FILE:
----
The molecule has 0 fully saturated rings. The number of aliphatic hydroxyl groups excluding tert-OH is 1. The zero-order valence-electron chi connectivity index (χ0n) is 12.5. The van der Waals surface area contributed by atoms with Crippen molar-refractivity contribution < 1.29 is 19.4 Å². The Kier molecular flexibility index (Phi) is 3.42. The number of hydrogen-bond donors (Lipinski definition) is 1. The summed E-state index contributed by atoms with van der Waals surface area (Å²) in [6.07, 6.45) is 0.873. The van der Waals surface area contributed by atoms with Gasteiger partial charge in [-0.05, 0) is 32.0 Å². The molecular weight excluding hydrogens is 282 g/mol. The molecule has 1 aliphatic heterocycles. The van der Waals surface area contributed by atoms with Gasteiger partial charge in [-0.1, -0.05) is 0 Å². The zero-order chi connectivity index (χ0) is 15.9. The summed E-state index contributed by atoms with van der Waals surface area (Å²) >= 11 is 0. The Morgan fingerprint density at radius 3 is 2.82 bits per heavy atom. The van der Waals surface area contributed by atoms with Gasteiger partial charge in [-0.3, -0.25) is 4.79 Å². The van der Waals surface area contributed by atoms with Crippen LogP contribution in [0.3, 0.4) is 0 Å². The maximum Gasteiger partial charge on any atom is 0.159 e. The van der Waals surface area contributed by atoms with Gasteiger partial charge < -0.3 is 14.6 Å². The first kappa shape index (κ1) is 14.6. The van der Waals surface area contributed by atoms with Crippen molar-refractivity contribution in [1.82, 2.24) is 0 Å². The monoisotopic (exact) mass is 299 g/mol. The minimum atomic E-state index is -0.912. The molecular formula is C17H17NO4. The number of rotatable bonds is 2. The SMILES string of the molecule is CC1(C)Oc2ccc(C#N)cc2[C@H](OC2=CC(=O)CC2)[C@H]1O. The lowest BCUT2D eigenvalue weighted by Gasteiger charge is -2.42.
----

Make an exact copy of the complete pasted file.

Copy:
The molecule has 0 fully saturated rings. The number of aliphatic hydroxyl groups excluding tert-OH is 1. The zero-order valence-electron chi connectivity index (χ0n) is 12.5. The van der Waals surface area contributed by atoms with Crippen molar-refractivity contribution < 1.29 is 19.4 Å². The Kier molecular flexibility index (Phi) is 3.42. The number of hydrogen-bond donors (Lipinski definition) is 1. The summed E-state index contributed by atoms with van der Waals surface area (Å²) in [6.07, 6.45) is 0.873. The van der Waals surface area contributed by atoms with Gasteiger partial charge in [-0.05, 0) is 32.0 Å². The molecular weight excluding hydrogens is 282 g/mol. The molecule has 1 aliphatic heterocycles. The van der Waals surface area contributed by atoms with Gasteiger partial charge in [-0.1, -0.05) is 0 Å². The zero-order chi connectivity index (χ0) is 15.9. The summed E-state index contributed by atoms with van der Waals surface area (Å²) >= 11 is 0. The Morgan fingerprint density at radius 3 is 2.82 bits per heavy atom. The van der Waals surface area contributed by atoms with Gasteiger partial charge in [-0.3, -0.25) is 4.79 Å². The van der Waals surface area contributed by atoms with Crippen LogP contribution in [0.3, 0.4) is 0 Å². The maximum Gasteiger partial charge on any atom is 0.159 e. The van der Waals surface area contributed by atoms with Gasteiger partial charge < -0.3 is 14.6 Å². The first kappa shape index (κ1) is 14.6. The van der Waals surface area contributed by atoms with Crippen molar-refractivity contribution in [1.82, 2.24) is 0 Å². The monoisotopic (exact) mass is 299 g/mol. The minimum atomic E-state index is -0.912. The molecular formula is C17H17NO4. The number of rotatable bonds is 2. The SMILES string of the molecule is CC1(C)Oc2ccc(C#N)cc2[C@H](OC2=CC(=O)CC2)[C@H]1O. The lowest BCUT2D eigenvalue weighted by Gasteiger charge is -2.42.